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Mums the word

Childbirth is tricky. Mums may have been doing it for ages and many people call it natural, but the truth is that it opens up the mum and the baby to some risks. In many ways Mums need to be prepared and there are many groups out there that are set up to help. We also keep talking about choice and Mums have to listen very carefully to the advice that they are given and then try to make the best choice for themselves

Some community pharmacies are setting themselves up to help and provide advice and a range of services that would help a mum to be ready for the birth and when looking after their precious baby.

Why community pharmacy? Well that is simple – they are the most accessible source of healthcare advice and represent choice and convenience.

The pharmacy often starts the process by offering for sale the pregnancy test, but there are a number of other things that they can offer during the pregnancy and after delivery.

  • Influenza vaccination. Obviously the NHS would want 75% of pregnant women to receive immunisation, but we are a long way of that. So the Pharmacy team may have an important role to try to increase the immunisation in this particular group. There are other important immunisations mentioned here https://www.gov.uk/government/uploads/system/uploads/attachment_data/file/510981/9738_PHE_Pregnancy_DL_16pp_leaflet_13_web.pdf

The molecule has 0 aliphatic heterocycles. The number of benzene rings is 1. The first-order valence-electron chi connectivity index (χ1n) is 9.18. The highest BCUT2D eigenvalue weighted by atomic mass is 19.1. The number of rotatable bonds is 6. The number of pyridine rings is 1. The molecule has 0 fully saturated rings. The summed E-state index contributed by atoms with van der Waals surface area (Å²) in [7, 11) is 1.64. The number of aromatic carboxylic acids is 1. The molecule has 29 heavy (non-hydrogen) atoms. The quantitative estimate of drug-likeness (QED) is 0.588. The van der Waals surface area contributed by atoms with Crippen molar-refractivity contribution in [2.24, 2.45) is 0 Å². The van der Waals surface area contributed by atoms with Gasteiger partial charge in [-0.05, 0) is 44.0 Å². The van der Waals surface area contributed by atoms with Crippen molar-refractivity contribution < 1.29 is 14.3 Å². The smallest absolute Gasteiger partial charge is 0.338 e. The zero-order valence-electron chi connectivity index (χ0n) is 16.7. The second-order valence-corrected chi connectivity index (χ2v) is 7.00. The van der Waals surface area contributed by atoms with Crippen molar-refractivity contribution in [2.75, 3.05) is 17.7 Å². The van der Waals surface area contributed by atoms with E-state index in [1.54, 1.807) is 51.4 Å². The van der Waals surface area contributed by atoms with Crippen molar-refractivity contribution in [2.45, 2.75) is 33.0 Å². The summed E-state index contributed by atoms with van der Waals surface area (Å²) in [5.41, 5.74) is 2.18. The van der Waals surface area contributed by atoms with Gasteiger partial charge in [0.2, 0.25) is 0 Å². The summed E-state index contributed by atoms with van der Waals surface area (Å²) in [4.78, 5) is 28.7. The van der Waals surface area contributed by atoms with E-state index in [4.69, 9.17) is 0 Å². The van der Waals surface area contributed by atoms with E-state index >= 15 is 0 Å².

• Assessment and treatment of anaemia. Anaemia is relatively common during pregnancy. A simple and inexpensive test will provide a Haemoglobin level and haematocrit within a minute. Women with low haemoglobin measurements may be offered a suitable over the counter products and retested at a later date. You may wish to consider point of care tests for HIV and Hepatitis B.
  • Group B Strep Awareness and test. Group B Strep is carried by 1 quarter of all women through their pregnancy. The bacteria can be transferred at birth to the baby. A few babies will develop a Group Strep B infection that might include a chest infection right through to meningitis and sepsis. It is the most common cause of sepsis in the newborn. Despite a number of petitions the UK does not recommend universal screening, but both NICE and the RCOG recommend routine intravenous antibiotic prophylaxis to carriers. Community pharmacy in association with the Group B Strep Support charity are well placed to both raise awareness and offer for sale a test recommended by Public Health England and not routinely available in the NHS.
  • Supportive care on minor conditions. Things like reflux, back pain and stretchmarks may not be minor conditions, but a community pharmacist would be well placed to offer advice on suitable remedies, taking into account salt content and general applicability.
  • Support post-delivery. Mum and baby can have a wide range of common complaints from sore nipples and tiredness to nappy rash, childhood dermatitis and wind. The pharmacy team will be able to offer advice and a range of helpful solutions to most common problems. Some pharmacies offer advanced feeding advice for those mums which struggle to breast feed or use standard formulas.

It is very important that Mums always get good advice and support and the community pharmacy may be just the right place

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About markmandc (267 Articles)
A pharmacist with experience working in secondary care, primary care, community pharmacy and general practice.

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